If I were a boy again, I’d want to remember and know everything that I know now. Only I wouldn’t want anyone to find out that I was already a grownup once.
Maybe children really aren’t so different from adults, only they live differently, and have different rules.
If I’m going to be a teacher again, I’ll never bother a child who has a worry. I’ll leave him alone to think; let him calm down and rest.
And they shake you yet, and push and hit. They hit you once or else yank you by the arm and it seems to them that it doesn’t hurt. They call hitting children punishment. When they’re beating a child with a strap, they hold him and wallop him like a criminal while the child’s struggling and yelling:
“I won’t do it again, I won’t do it again.”
For such a beating—maybe it’s rare nowadays, but it still exists—they’ll take you to court in the future.
Grownups don’t want to understand that a child repays gentleness with gentleness, and that anger immediately awakens in him something like revenge or spite. As if the child were saying:
“This is what I’m like and I won’t be any different.”
We are experts on our own lives and our own affairs.
“Little Review”, 1926
Editorial To My Future Readers
(…) Everything will be interesting. Our paper will be printed on a rotary printing press. I am not quite sure what a rotary printing press is, but all great papers are printed this way. (…) There are going to be three editors. One of them old (and bald, with specs), so that everything runs smoothly. Another one – a young editor for boys. The third one – a girl who’ll be writing for girls. This is because we don’t want anyone to feel embarrassed, and because we want everyone to be frank and outspoken about what they need, what harm has been done to them, and what woes and worries they have.
(…) I have no idea yet what it’s going to be like. I’m only now sorting things out in my head to make sure it turns out well. If this were a prospectus for grownups, I’d have to pretend that I knew. And I don’t like pretending.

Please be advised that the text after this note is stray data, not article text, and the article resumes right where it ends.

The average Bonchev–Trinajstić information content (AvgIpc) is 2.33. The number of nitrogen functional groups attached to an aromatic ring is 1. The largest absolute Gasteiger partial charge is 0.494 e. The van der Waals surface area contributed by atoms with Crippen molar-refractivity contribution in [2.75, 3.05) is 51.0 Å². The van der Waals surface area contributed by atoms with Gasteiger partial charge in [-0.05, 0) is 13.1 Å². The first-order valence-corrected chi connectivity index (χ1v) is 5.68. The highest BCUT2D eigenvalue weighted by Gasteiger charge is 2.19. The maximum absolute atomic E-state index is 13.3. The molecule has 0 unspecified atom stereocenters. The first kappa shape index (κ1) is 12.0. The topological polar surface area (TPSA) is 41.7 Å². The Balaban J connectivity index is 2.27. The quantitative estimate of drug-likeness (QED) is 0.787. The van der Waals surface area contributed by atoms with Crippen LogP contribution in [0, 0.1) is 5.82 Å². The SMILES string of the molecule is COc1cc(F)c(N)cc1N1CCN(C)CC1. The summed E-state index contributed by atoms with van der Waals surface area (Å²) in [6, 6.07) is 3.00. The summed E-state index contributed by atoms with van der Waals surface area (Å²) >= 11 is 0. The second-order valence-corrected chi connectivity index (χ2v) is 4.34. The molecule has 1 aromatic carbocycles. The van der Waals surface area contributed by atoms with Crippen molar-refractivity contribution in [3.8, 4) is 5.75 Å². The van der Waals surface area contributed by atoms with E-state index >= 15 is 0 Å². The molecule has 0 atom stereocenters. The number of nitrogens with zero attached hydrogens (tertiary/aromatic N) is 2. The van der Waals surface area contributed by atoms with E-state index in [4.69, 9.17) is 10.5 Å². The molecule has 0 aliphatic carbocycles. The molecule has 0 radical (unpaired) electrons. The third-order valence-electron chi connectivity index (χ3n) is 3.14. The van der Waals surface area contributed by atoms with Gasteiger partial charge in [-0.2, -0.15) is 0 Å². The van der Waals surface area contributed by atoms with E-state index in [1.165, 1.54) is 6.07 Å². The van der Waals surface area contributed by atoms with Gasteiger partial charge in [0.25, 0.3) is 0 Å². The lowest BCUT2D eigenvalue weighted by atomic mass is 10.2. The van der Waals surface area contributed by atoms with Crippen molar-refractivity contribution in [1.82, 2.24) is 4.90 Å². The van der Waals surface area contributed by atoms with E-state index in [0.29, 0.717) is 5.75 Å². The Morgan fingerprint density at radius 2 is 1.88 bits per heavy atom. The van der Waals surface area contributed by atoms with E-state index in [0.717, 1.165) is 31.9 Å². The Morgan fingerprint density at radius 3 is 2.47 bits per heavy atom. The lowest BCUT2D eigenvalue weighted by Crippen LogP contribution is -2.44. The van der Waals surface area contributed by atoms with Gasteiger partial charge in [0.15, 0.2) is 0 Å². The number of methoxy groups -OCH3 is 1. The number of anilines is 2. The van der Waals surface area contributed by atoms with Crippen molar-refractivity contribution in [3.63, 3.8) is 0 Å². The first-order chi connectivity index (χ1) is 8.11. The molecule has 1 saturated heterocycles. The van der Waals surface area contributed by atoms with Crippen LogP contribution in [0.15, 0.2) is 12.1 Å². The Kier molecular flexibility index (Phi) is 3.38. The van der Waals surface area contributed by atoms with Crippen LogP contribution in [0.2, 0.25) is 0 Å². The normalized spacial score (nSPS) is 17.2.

King Matt the First, 1928
“Listen, Felek, I am a very unhappy king. Since I learned to write, I have been signing all the papers, and they say that I am ruling the whole country. But all I’m really doing is what they tell me to. And they tell me to do the most boring things, and they forbid me to do anything that’s fun.”
“Our kings very much want to live in friendship with Matt and of course will agree to lend him the money. Then Matt was given a gold pen inlaid with precious stones, and he added:
Your Royal Majesties,
I defeated you and demanded no reparations. Now I am asking you to lend me money. Do don’t be piggy about it, lend me the money.
King Matt the First
“Why does Your Royal Majesty play such sad music?
“Because life is no fun, my friend. And a king’s life is probably the saddest of all.”
“But,” said Matt in surprise, “the other kings are so jolly.”
“They’re sad, too, dear Matt, they only pretend to be happy for their guests, that’s the custom, that’s what etiquette demands. How could they be jolly when they just lost the war?”
“Oh, so that’s why Your Royal Majesty is worried.”